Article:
Future Challenges in Magnetic Paleointensity Stratigraphy

Tuesday, 16 December 2014: 8:00 AM
David Heslop1, Andrew P Roberts1 and Lisa Tauxe2, (1)Australian National University, Canberra, Australia, (2)Univ California San Diego, La Jolla, CA, United States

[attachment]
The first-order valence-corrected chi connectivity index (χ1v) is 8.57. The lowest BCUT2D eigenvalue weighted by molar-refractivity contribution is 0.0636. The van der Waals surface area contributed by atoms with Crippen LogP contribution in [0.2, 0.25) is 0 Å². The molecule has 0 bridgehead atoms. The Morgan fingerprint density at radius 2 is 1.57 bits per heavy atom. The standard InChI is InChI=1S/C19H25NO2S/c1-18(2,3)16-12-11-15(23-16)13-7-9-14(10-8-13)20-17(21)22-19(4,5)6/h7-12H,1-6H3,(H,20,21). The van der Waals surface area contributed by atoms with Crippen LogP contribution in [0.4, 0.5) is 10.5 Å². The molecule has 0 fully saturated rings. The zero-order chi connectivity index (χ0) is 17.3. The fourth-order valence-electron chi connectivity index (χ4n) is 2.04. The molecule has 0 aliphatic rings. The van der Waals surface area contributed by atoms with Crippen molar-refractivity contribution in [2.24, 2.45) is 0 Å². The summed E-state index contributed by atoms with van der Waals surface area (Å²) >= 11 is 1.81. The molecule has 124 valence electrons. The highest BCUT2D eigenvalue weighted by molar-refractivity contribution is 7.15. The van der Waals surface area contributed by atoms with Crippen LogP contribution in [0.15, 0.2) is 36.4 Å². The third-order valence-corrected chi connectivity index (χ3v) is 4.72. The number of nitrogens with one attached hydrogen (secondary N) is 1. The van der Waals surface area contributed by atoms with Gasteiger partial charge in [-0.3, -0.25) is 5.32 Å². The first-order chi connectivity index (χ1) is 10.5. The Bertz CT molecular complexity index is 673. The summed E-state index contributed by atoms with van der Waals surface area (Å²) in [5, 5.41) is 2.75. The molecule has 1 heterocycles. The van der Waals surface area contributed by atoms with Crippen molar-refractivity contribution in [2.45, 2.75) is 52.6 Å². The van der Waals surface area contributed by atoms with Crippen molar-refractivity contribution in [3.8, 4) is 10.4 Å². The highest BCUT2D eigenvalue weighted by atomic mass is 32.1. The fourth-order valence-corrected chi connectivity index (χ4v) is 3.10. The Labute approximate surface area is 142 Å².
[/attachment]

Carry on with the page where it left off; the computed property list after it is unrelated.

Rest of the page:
Magnetic paleointensity stratigraphy is used to detect variations in the strength of Earth's ancient magnetic field. The dominantly dipolar nature of geomagnetic paleointensity variations provides a global geophysical signal that has come to be used successfully to date Quaternary sediments. Despite many fruitful applications of paleointensity-assisted chronology, the mechanisms by which sediments become magnetized remain poorly understood and there is no satisfactory theoretical foundation for paleointensity estimation. Additionally, recent discoveries, such as the common occurrence of magnetofossils in marine sediments, have important implications for paleointensity reconstruction and present an exciting new challenge to our existing understanding of paleomagnetic signal acquisition. In this contribution we discuss challenges that need to be addressed to place paleointensity stratigraphy on a more secure foundation. These outstanding problems require concerted efforts to solve. Their resolution is essential in the development of paleointensity stratigraphy as a robust dating technique.